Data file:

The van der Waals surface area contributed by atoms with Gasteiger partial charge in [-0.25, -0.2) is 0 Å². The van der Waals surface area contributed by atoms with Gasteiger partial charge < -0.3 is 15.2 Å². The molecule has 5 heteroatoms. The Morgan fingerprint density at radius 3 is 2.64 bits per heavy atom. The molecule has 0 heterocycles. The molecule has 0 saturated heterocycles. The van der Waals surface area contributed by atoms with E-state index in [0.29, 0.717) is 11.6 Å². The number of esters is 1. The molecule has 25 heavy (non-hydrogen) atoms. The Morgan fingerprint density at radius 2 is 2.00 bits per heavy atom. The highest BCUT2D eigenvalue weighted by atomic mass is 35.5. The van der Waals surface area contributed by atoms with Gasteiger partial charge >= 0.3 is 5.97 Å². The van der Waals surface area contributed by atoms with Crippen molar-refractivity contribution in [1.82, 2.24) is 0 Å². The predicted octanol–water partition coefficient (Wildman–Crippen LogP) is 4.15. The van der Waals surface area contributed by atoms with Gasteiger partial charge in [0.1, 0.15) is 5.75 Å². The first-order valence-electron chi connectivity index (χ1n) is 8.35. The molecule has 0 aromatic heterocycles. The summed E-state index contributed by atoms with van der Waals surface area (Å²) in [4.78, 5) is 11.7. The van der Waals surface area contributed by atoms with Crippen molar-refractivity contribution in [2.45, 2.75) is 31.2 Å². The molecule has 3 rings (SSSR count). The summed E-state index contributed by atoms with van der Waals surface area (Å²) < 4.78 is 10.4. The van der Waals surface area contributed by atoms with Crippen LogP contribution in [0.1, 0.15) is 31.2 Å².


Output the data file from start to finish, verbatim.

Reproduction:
The van der Waals surface area contributed by atoms with Gasteiger partial charge in [-0.25, -0.2) is 0 Å². The van der Waals surface area contributed by atoms with Gasteiger partial charge < -0.3 is 15.2 Å². The molecule has 5 heteroatoms. The Morgan fingerprint density at radius 3 is 2.64 bits per heavy atom. The molecule has 0 heterocycles. The molecule has 0 saturated heterocycles. The van der Waals surface area contributed by atoms with E-state index in [0.29, 0.717) is 11.6 Å². The number of esters is 1. The molecule has 25 heavy (non-hydrogen) atoms. The Morgan fingerprint density at radius 2 is 2.00 bits per heavy atom. The highest BCUT2D eigenvalue weighted by atomic mass is 35.5. The van der Waals surface area contributed by atoms with Gasteiger partial charge >= 0.3 is 5.97 Å². The van der Waals surface area contributed by atoms with Crippen molar-refractivity contribution in [1.82, 2.24) is 0 Å². The predicted octanol–water partition coefficient (Wildman–Crippen LogP) is 4.15. The van der Waals surface area contributed by atoms with Gasteiger partial charge in [0.1, 0.15) is 5.75 Å². The first-order valence-electron chi connectivity index (χ1n) is 8.35. The molecule has 0 aromatic heterocycles. The summed E-state index contributed by atoms with van der Waals surface area (Å²) in [4.78, 5) is 11.7. The van der Waals surface area contributed by atoms with Crippen molar-refractivity contribution in [2.45, 2.75) is 31.2 Å². The molecule has 3 rings (SSSR count). The summed E-state index contributed by atoms with van der Waals surface area (Å²) < 4.78 is 10.4. The van der Waals surface area contributed by atoms with Crippen LogP contribution in [0.1, 0.15) is 31.2 Å².